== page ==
For historical reasons, I have "Site A" on "Hosting Account A", and "Site B" on "Account B", totally independent accounts with the same vendor, Bluehost. Both are primary domains. Now that Hosting Account B is just about to expire, I'm considering letting it disappear and moving Site B to an addon domain on "Account A".

Both sites are non-commercial, narrow-interest, very-low-traffic, hundreds of page views per month. The file weights for the sites are non-trivial, especially as I like to install specialized CMSs in subdomains. Since Bluehost allows unlimited hosting space there should be no issue with the file load, except I've seen hints of an issue with total file count, maybe 50k files -- which I'm not currently close to hitting, but might eventually.

My question: what are the pros and cons of using separate accounts versus hosting Site B as an addon domain?

Obviously, using a single account is cheaper by half, and I know that my authoring environment (DreamWeaver CS5) complains when it detects nested source trees, telling me "Synchronization" might fail in such cases, but I don't depend on this feature.

What other factors should I consider?

Added in response to PatomaS:

Thanks for your comments.

Site A and Site B are currently running custom-built php-driven code, no CMS and no DB associated with either. These sites do require some simple .htacess manipulations. A bit more work keeps those remappings from being applied to the subdomains, but that's under control.

When I install a CMS in a subdomain, I'm careful to use a completely independent DB for it. I just don't seem to have problems with CMS operation in subdomains.

SEO isn't really an issue: the primary domains contain totally noncommercial sites. In practice, I use CMS's in subdomain for non-public purposes, releasing the URL only to interested parties,

Switching over Site B to an Add-on Domain of Account A: I'd like any switchover to occur with a minimum gap, but with only a few visitors a month, it seems unlikely that even a 24-hour switchover downtime will be noticed by anyone. After that switchover, Site B should appear at its previous URL and operate exactly the same as before, so I'm not sure about what issues you anticipate.

Other than the htaccess issue referenced above, and the problem Dreamweaver has handling nested site directories I mentioned in my original post, I'm not seeing anything really difficult internally. You say, "...there is going to be one site..." but as far as I can see, from the point of view of the outer world, Site B hosted in an Add-on Domain on Hosting Account A looks totally like it did before, when hosted in a separate account. What am I missing?

  • I added a final sentence according to your last comment.
    – PatomaS
    Oct 19 '12 at 0:21
  • John Conde: Thanks for the reminder. I actually ... didn't know how to do that. Now I've informed myself. I'll try to improve in the future.
    – hen3ry
    Oct 19 '12 at 4:15

The only real advantage is saving money, all the rest are problems, or potential problems.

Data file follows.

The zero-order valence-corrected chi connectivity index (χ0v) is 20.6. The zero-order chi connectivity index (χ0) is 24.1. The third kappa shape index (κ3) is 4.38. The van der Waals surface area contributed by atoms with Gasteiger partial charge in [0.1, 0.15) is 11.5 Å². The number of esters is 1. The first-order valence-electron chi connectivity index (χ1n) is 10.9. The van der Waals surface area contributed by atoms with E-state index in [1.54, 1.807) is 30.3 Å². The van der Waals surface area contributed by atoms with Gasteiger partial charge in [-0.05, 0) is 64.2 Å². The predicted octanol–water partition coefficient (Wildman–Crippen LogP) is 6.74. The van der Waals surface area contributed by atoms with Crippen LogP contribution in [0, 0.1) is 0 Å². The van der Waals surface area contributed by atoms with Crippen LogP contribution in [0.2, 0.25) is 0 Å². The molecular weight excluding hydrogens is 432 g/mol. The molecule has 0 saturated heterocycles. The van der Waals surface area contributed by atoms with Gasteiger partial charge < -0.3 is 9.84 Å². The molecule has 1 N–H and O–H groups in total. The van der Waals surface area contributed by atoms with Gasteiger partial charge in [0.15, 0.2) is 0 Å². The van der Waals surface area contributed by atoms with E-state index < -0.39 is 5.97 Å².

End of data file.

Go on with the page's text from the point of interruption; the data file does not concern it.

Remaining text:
Let say you have already a CMS working in Site A, and you are completely familiar with it, one you add the same CMS under the first one, you are using it in a way it was not designed from the beginning, so you may start having problems with .htaccess, permissions, error reporting, plugins, etc.

Obviously, if you don't know that system well enough, the potential for problems just increases.

You need different names for the tables in the database, which seems obvious, but have to remember that at the moment of setting the second one, otherwise it may be catastrophic. If you can use different DB this is not a problem, but get's closer to have different domains.

The administration scripts of many CMS are very picky with routes since they have extra layers of security, if you have already tested that in your local system then is not a problem, otherwise, you may end up with a Site B that you can not administer.

Backups are simple enough from the DB perspective. If you have one big DB for both, then you just make one backup, if you have 2 DB, you make 2. The problem comes when and if you have to restore information, many times even dumps generated and restored in the same system, let's say phpmyadmin, have problems so if you have one big DB, you may end with some extra problems.

Once you integrate all the content, there is going to be one site, so if you worry about rankings, that could be a problem considering that it may be a difference in amount of content, links, redirects, etc. If you don't mind that, then there is no problem.

From the perspective of your visitors, losing the site may be a problem and they may not find the new destination if they don't visit the disappearing one while you have the redirects in place. If you don't have returning visitors or you don't mind, that's not a problem.

One option you may have, about the cost, is getting a reseller account, with the same hosting company or another one you like, the price may be interesting and then the costs will be lower than they are now but you will still have two separate sites. You just have to look for plans that offer what you need.

Edit: Considering what you mention, if you have everything under control, with few visitors, good practices and knowledge, there is no real problem in having addon domains.

  • I've added my response to your comments to my original post.
    – hen3ry
    Oct 18 '12 at 18:13

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